14 March 2012

GMR-1 Revisited

(Do read the comments on this one and follow Sylvain Munaut's link for an example of a GMR Channel Request captured in the wild. Is it technically possible for an unauthorized person to rig up an public Twitter feed of who's calling whom from where on GMR-1 phones all over the world? Yes!)

In a recent post, Some Comments on Satellite Phones, I stated the following:
GMR handsets include GPS receivers and transmit identity and location information to the network operator. These transmissions are completely in the clear, but even if they were encrypted, the network operator would have access to this information.
By "GMR" I was specifically referring to GMR-1, the technology used by Thuraya, and possibly others. There seems to be some confusion about what is and is not encrypted in these systems. Personally, I think the fact that you are transmitting an identifiable GMR signal is enough of a security problem by itself, but there seems to be a lot of interest in what is and is not encrypted in these systems, so let me be clear: The Channel Request message is the first message sent from the handset to the satellite at the start of any transaction. This message cannot be encrypted. This message typically contains the following information:

  • the IMSI of the satellite phone handset
  • the called number (in the case of mobile-originated calls) and
  • the GPS location of the handset.
Don't believe me? Go look at the specification yourself. The official document is TS 101 376-4-8, GMR-1 44.008. You can get it with this search engine. The radio access procedure is defined in Section, which, BTW, starts out with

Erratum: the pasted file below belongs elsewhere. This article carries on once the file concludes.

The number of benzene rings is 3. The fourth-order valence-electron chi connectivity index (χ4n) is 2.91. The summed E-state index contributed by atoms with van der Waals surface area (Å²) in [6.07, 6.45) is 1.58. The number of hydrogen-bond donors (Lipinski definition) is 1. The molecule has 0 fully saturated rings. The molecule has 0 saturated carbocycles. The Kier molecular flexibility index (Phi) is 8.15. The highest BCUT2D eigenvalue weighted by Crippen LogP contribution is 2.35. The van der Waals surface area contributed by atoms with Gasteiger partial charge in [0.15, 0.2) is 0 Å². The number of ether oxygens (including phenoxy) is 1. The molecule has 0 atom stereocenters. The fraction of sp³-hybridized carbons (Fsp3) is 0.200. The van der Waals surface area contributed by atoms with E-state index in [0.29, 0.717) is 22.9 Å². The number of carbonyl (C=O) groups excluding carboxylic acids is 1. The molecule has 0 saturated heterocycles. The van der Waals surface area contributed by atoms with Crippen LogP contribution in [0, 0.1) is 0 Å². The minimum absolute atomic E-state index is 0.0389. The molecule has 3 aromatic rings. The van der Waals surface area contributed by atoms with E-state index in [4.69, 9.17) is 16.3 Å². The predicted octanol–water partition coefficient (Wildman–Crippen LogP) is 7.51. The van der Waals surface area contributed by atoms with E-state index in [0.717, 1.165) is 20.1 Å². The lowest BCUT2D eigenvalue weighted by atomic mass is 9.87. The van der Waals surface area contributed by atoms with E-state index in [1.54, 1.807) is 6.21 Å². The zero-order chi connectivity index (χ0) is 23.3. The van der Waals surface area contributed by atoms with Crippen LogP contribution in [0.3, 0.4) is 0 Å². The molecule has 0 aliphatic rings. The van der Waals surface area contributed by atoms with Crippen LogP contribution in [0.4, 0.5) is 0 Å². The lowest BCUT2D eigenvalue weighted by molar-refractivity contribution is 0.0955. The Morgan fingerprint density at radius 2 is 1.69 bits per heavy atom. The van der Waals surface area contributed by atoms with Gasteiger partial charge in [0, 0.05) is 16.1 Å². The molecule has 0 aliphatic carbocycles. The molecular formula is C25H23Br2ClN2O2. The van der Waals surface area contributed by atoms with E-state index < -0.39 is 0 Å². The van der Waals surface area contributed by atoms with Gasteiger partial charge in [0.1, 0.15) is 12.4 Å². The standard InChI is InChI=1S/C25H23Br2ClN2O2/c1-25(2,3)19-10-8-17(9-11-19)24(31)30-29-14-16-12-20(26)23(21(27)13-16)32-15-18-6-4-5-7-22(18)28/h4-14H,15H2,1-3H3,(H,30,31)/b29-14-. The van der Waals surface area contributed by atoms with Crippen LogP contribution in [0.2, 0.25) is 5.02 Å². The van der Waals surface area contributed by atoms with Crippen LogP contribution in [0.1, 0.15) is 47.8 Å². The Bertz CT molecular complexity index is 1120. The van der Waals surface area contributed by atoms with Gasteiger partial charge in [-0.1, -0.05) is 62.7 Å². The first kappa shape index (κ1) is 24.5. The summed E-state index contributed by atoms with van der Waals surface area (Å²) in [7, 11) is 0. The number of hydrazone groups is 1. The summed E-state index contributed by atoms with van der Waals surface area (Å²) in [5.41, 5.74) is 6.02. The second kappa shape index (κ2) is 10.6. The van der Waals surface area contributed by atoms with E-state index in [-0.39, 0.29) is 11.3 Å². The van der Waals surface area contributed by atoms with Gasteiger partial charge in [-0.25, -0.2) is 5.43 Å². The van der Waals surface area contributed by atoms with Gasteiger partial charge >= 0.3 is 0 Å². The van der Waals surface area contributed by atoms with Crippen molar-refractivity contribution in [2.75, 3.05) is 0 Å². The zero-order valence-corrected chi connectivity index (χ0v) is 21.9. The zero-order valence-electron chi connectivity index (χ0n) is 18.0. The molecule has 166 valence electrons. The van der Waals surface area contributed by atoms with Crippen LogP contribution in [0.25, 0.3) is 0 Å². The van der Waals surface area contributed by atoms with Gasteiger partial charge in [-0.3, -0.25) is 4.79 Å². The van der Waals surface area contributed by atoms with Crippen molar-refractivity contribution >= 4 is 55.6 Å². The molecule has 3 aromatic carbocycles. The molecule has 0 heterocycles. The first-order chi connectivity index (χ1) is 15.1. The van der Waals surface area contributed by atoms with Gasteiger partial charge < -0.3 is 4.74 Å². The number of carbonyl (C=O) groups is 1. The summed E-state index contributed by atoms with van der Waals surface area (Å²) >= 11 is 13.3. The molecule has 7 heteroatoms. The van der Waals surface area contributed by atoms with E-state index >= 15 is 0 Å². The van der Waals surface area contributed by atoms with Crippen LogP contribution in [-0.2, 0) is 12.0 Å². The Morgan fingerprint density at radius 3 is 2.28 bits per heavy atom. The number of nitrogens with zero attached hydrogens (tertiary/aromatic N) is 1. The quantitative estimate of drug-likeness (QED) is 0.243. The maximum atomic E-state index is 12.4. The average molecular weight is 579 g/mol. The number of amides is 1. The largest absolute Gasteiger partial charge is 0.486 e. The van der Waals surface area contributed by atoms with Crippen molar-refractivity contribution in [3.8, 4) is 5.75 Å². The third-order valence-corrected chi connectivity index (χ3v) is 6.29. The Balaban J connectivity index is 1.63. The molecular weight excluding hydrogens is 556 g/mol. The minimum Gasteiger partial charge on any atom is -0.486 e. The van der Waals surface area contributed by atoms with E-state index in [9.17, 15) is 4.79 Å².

The MES shall attempt to obtain the current GPS position before sending a CHANNEL REQUEST message on the RACH. A position shall be current if less than Page GPS Position Age (Mobile Terminated (MT) calls) or GPS Position Age (other accesses) time has elapsed since it was measured. If the last measured position is not current and the Establishment Cause is not IMSI Detach, the MES shall start the RACH Position timer and initiate GPS position calculation. If the position calculation is successful, the timer shall be stopped and the newly calculated position is used. If the timer expires or the Establishment Cause is IMSI Detach, the last available position (if any) shall be used. If no position information is available, an access attempt shall be made without position information. ...
The Channel Request message is defined in Section 10.1.8. It looks like this:

The "SP/HPLMN ID" is usually an IMSI and the "Number Digits" are the dialed number and the "GPS Position" is exactly what it sounds like. This message cannot possibly be encrypted. Why? Because GMR uses symmetric encryption, so it cannot engage encryption until the network knows your identity, and it does not know your identity until after it decodes this message.

Are we all clear on that?

It gets better...

In the process of nailing down all of my facts on this, I also stumbled onto the GMR-1 3G specs. While GMR-1 is modeled largely after GSM, GMR-1 3G is modeled largely after UMTS. The ETSI document number for that radio resource control specification is TS 101 376-4-13, GMR-1 3G 44.118. "RRC Connection Establishment" is defined in Section 7.5.1. The first message from the terminal to the network is "RRC CONNECTION REQUEST", defined in Section 9.2.40. But 9.2.40 just refers back to TS 101 376-4-8 GMR-1 3G 44.008 Section, "Channel Request Type 3". And guess what? That message also contains an element called "MES Position" that encodes the terminal position relative to the center of the serving beam. Again, given the secret-key encryption of GMR, this message cannot possibly be encrypted. Furthermore, the terminal will need to expose some kind of identity token in the open before encryption can start.

And now it gets really interesting...